A hoop house and greening project built in the rear of the Academy for College and Career Exploration's building has raised the ire of some nearby neighbors.
During a sometimes tense Hampden Community Council meeting Monday night, some residents called the hoop house and green space a mosquito breeding ground, argued that it violates fire regulations and that the school removed parking spaces and didn’t replace them.
"We have kept our agreement," said Quinhon Goodlowe, A.C.C.E.’s principal.
Staff at the school, and their partners in developing the green space, such as Blue Water Baltimore, argued they followed the city’s process attaining permits to rip up the asphalt that was behind the school and building the hoop house.
Goodlowe said that she has met with the fire department twice, and that she was told there's not a problem with fire safety at the school. One of the supporters said during the meeting, the only concern about fire is from threats residents have made to burn down the hoop house, a greenhouse with a plastic roof built over flexible piping.
Supporters also pointed out that they removed 16 parking spots on school property to build the hoop house, and made 16 other spots elsewhere on school grounds.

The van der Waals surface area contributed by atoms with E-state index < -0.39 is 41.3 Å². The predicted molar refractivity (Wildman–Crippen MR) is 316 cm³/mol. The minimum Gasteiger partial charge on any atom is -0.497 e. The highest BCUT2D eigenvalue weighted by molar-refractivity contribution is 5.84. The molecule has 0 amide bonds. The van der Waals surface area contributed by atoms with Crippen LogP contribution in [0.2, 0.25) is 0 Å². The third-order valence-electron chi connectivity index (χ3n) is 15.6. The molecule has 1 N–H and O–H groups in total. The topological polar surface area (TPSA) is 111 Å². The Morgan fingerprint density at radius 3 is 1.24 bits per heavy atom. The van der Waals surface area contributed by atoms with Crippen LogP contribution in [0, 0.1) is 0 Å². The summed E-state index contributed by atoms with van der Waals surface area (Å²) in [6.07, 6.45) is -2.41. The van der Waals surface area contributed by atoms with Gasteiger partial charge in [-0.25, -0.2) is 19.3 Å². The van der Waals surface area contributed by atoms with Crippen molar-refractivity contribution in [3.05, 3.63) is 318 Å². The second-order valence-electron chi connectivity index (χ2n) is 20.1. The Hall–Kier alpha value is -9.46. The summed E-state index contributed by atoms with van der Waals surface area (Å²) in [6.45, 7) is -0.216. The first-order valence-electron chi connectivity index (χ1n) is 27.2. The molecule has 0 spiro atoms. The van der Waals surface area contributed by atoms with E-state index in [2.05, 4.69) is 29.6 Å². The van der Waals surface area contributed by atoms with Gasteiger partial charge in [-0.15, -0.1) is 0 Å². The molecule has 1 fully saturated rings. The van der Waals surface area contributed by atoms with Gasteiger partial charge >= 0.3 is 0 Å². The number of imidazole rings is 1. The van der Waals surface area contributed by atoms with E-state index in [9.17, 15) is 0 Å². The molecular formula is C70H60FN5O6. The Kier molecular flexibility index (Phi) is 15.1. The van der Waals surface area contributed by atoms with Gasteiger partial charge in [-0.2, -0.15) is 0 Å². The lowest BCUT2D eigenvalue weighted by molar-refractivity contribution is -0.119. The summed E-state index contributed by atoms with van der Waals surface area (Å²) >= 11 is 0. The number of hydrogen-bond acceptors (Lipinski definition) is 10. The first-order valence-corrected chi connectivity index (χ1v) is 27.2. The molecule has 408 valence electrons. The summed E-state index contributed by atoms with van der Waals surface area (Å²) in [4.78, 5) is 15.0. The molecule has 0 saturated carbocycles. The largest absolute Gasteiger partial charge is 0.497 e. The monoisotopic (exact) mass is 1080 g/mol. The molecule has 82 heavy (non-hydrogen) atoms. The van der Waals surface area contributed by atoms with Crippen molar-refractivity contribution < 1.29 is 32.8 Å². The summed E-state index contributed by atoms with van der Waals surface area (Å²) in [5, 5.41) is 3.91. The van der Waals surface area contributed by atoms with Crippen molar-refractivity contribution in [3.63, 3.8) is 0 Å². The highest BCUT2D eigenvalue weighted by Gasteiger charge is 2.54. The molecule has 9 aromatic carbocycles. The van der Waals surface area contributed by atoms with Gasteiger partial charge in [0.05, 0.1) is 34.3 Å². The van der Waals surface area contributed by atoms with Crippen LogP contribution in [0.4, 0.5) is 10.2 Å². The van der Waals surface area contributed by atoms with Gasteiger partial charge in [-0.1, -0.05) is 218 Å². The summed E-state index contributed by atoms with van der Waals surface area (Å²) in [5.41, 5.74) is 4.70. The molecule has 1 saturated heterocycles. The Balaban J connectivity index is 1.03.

But those assurances were not enough for some residents.
John Hare, who lives directly across from the hoop house on BerryStreet, said the asphalt in the rear of the building shouldn’t have been allowed to be ripped up because it prevents fire engines from being able to get access to the back of the building.
"So you put all these students in danger so you can have fruit trees," Hare said during the meeting.
Lt. Derrick Ready, a fire inspector with the Baltimore Fire Department, attended the meeting and said he sent one of his fire inspectors to the school after the department-received complaints about the hoop house and access to the building.
"I asked my inspector one thing: 'Will my children be safe?' And the inspector said 'yes,'" Ready said.
But Ready told residents he would personally inspect the school on Tuesday to make sure he is satisfied that fire trucks have access to all sides of the building if a fire breaks out.
The greening of the school began in July 2011, when Gov. Martin O’Malley and Mayor Stephanie Rawlings-Blake visited students who were beginning the greening of the school grounds as part of the YouthWorks summer job program. Later that month, volunteers from the Vans Warped Tour, Blue Water Baltimore, students and city employees dug up the asphalt and stone aggregate behind the school to build green space and an outdoor class room.
In October 2012 the mayor joined students at A.C.C.E. to plant a tree in the community garden to celebrate National Food Day, and to highlight actions taken by the city to increase resident’s access to fresh food.
Clarification: Despite statements by members made at the Hampden Community Council meeting, Baltimore Free Farm is not involved with A.C.C.E.'s greening and hoop house project.